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The Steppe Eagle with our datalogger and a bunch of Omanian flies. Photo: M. McGrady.For this news we have been waiting for almost half a year. Fitted with our datalogger Steppe Eagle Aquila nipalensis started transmitting data again. After spending the winter in Oman, the bird started its spring migration towards the breeding grounds in Kazakhstan. As the gsm network is rather a luxury on the vast steppes, the contact with the bird was lost. Occasionally every 2 months we were receiving small portions of data that proved only that the bird was still alive. Apart from these sporadic moments the bird seemd to master how to avoid any contact with us.

The situation changed first when the bird abaondoned the breeding territories in his annual autumn journey. New data arrived from Iran. Here the bird stopped to rest. Fortunatelly for us within the gsm network range. The logger could start sending not only current coordinates, but also the past data stored in memory. Here additional options of our loggers came handy. Changing the data transmission intervals enabled quicker data transfer. Since then hundreds of fixes are being received daily, unveiling the mistery of eagle's life within the last six months. There are some few thousands of fixes to be sent and at the moment the logger is finishing transmitting the data from June (sending stored data comes from the latest to the oldest entries).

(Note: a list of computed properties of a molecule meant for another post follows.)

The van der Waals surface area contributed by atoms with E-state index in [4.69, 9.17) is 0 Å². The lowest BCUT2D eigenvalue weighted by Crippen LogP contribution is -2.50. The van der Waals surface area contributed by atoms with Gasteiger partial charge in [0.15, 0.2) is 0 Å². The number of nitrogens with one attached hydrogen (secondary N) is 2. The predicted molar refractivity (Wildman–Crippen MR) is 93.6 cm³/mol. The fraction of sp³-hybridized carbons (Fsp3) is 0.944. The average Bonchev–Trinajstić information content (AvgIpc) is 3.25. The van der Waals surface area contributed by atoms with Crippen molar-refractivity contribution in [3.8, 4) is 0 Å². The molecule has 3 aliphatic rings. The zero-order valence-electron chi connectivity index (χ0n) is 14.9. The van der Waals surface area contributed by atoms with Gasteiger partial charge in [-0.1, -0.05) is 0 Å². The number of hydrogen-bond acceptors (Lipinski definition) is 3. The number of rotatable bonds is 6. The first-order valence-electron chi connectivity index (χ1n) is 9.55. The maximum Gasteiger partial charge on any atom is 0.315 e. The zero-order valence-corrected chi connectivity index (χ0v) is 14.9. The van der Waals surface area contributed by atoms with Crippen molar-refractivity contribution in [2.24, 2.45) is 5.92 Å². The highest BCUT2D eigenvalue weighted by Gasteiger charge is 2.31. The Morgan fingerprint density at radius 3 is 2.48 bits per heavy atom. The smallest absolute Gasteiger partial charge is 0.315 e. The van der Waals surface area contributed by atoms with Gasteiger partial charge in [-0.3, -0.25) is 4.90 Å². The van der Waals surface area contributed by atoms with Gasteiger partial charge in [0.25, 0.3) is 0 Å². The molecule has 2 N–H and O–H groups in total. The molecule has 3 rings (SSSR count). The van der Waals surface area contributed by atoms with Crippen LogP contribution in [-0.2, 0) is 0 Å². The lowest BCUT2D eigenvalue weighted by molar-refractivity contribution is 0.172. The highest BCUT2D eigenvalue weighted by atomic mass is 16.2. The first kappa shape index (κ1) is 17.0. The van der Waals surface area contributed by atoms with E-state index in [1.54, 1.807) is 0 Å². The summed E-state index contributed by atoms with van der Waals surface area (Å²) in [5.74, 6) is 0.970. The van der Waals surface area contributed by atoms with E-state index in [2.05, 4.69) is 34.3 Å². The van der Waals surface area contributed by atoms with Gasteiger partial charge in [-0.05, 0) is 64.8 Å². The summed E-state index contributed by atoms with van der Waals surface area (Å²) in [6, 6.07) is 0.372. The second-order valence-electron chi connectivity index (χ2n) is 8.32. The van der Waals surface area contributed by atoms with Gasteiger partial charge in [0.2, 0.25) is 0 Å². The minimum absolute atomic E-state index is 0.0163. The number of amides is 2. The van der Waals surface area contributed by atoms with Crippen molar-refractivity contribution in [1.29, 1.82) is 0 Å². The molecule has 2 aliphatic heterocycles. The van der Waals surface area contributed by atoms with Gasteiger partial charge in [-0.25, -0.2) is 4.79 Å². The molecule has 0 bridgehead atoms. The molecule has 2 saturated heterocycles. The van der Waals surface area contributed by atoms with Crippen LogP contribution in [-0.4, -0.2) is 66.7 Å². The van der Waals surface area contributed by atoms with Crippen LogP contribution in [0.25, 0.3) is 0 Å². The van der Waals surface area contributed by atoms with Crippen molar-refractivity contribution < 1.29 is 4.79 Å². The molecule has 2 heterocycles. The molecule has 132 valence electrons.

Monitoring the species turns out a crucial conservation factor. Over the recent 20 years dramatic decline in population is being observed. Only in Kazakhstan the numbers depleted from 250 thousands to mere 35 thousands pairs.

Further information on our Steppe Eagle can be found on a special blog page.

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